Uncle Dave’s Trivia Night

No AODC conference is complete without it. I’ve devoted a whole blog post to Uncle Dave’s Trivia Night.

More photos on Flickr

I’ve uploaded a set of AODC photos on Flickr. If anyone has any more photos, please add a comment to this post, linking to your photos. I’d love to see them!

See you at AODC 2011

I’m looking forward to next year’s conference already!

AODC Day 3: I can’t spell Ambliance!

Last month I attended AODC 2010, the Australasian Online Documentation and Content conference. We were in Darwin, in Australia’s “Top End”. Over the last couple of weeks, I’ve been posting my summaries of the conference sessions, derived from my notes taken during the presentations. All the credit goes to the presenter. Any mistakes or omissions are my own.

Frank “Choco” Munday presented the last session of the conference. Choco is an awesome presenter. It’s something of a tradition (the AODC has a few of those) that the conference ends with a raucous laugh. Choco excels at putting that sort of finishing touch to an event!

AODC Day 3: I can't spell Ambliance!

AODC Day 3: I can't spell Ambliance!

In this presentation, we looked at some horrors that technical writers may encounter and indeed should do our utmost to avoid.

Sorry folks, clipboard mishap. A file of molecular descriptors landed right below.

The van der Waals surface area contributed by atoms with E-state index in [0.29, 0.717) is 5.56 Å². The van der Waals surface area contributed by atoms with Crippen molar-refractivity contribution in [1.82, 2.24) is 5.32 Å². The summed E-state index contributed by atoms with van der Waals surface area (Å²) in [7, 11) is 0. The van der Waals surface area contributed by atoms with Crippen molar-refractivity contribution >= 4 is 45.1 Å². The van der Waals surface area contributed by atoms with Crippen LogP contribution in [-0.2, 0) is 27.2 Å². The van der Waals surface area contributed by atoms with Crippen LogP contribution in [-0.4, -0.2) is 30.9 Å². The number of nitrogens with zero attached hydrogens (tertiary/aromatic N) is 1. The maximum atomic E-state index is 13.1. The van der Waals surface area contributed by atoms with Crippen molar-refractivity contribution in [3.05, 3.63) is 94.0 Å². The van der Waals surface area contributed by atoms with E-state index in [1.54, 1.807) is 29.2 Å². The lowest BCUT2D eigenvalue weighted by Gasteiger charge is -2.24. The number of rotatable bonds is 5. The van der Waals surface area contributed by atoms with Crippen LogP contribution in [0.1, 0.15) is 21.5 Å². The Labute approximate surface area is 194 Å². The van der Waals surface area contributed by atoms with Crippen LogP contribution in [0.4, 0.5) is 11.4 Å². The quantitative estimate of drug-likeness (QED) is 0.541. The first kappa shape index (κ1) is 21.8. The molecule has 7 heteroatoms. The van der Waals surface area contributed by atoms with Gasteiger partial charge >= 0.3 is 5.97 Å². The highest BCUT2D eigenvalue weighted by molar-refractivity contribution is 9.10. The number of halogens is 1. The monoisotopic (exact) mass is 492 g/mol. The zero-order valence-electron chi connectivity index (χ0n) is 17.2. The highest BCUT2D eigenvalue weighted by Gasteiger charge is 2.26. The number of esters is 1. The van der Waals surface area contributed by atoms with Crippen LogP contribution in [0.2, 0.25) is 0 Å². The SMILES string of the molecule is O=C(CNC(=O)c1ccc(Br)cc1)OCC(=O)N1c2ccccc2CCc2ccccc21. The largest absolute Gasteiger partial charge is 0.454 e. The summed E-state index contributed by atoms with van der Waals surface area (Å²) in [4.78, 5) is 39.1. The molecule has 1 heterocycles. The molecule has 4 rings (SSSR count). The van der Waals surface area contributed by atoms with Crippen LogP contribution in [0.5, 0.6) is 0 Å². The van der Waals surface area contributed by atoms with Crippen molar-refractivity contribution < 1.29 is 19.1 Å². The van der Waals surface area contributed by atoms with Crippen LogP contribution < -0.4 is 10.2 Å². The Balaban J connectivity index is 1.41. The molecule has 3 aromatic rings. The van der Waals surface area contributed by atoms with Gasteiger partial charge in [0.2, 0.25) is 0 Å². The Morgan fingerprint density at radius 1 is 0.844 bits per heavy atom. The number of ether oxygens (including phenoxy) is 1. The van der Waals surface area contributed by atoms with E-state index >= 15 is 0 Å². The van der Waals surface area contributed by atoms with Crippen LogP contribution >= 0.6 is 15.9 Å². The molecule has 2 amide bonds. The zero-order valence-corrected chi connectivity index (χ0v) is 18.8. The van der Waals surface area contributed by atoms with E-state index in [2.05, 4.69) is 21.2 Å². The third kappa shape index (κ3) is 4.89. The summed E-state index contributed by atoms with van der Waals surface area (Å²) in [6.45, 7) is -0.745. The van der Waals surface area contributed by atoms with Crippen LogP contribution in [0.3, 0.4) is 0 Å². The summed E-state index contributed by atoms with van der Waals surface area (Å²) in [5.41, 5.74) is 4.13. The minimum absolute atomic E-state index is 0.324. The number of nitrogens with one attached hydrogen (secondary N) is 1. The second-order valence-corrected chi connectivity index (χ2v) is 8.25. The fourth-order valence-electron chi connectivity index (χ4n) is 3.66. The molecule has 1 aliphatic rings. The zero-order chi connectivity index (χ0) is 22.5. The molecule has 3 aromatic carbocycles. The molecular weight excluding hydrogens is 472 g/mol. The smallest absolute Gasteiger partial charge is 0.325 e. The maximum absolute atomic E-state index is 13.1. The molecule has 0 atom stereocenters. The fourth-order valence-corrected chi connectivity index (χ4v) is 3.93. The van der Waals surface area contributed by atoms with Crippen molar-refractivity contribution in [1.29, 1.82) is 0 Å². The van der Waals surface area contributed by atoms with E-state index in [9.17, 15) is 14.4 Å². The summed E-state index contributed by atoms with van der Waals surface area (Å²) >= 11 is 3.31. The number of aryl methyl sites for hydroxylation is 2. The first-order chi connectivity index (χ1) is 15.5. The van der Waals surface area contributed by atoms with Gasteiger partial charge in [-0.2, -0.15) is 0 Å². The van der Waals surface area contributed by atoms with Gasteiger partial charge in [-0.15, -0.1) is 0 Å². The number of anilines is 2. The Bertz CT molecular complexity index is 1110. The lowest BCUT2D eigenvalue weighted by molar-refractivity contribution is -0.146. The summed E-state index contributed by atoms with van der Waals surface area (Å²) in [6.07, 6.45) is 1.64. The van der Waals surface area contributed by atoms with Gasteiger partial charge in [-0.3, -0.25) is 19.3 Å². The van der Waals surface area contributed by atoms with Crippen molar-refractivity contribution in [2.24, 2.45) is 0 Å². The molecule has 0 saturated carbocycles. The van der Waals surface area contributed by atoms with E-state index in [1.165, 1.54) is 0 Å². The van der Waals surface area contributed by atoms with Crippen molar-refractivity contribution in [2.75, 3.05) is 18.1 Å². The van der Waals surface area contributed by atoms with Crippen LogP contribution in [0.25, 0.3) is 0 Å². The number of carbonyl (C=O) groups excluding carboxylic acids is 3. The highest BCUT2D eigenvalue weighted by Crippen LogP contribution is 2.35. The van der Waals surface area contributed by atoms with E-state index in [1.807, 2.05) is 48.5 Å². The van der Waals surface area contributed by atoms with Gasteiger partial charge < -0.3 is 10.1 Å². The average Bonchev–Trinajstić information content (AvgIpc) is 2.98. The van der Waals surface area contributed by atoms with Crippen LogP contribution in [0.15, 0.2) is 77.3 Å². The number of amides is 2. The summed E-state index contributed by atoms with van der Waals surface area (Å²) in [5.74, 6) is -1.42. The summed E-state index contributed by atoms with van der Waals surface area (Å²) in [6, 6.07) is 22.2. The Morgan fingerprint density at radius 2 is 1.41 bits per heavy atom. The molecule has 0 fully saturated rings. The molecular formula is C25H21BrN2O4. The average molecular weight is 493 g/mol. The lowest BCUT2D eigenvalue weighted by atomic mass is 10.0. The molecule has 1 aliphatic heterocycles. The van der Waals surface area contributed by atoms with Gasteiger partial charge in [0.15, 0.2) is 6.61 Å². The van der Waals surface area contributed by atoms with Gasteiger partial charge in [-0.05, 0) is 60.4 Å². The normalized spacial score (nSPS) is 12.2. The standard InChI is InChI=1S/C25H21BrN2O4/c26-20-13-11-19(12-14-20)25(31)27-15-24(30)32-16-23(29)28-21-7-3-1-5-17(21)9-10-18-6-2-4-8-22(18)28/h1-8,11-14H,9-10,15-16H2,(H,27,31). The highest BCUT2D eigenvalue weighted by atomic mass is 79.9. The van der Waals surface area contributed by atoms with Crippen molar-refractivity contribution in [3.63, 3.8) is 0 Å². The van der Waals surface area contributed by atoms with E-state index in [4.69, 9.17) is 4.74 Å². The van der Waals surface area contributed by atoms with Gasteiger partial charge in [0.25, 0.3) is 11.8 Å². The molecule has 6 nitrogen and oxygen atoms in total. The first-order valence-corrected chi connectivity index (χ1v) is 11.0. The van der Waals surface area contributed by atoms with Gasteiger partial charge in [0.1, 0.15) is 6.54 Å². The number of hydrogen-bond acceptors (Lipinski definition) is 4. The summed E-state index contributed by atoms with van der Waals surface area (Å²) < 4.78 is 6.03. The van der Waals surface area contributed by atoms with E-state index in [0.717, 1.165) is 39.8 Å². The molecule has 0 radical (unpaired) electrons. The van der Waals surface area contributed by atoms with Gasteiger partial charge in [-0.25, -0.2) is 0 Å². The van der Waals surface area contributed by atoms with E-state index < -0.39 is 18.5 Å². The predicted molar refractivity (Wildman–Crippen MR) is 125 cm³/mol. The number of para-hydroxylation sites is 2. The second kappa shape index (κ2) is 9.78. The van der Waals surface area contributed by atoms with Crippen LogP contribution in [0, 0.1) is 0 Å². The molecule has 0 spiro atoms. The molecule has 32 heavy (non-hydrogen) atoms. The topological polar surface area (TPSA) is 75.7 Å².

“Eggcorn” is a linguistic term for the practice of replacing a complex or scientific term with a more commonly-used word, especially when people swap the unfamiliar part of a phrase with a word that occurs more often in their own dialect. An oft-quoted example is the use of “old-timers disease” instead of “Alzheimer’s disease”. Wikipedia says that the term “eggcorn” was coined by Geoffrey Pullum in 2003, based on a case where a woman used the phrase “egg corns” when she meant “acorns”.

Choco was specifically concerned with “eggcorns” as spell-as-you-speak errors.  He took us through a rollicking and somewhat scathing look at a number of eggcorns, such as:

  • “Should of” for “should have” – a frequent occurrence in Australia.
  • “At your beckoned call”.
  • “For all intensive purposes”.
  • “I think I might be lack toast and tolerant” for “lactose intolerant”.

Choco showed a number of examples from print and online media, and lambasted them thoroughly. It’s well worth getting him to run through his list with you.

Mixed metaphors

Next Choco turned his eagle eye to mixed metaphors. Politicians were worth their weight in gold here.

Choco said, “I would slip one or two into my technical documentation, just to see what happens”. (Mixed metaphors, that is, not politicians.) 🙂


Unwords got some Choco love too. Choco suggests we take a look at the Unword Dictionary at

So I did that. Here’s an unword I like:

19. bandpulliphobia (bănd-pu’lə-fō’bē-ə)

  1. a. (n.) The fear of pulling off a band-aid; Especially when counting down from three.

Remembering that we were attending a serious technical writing conference, Choco did mention with a straight face (for a split second, anyway) that unwords are words that are not really words, so there’s a chance that people won’t understand them. We should therefore avoid them in our technical documentation. I was glad of this reminder, as I was starting to feel the temptation. 😉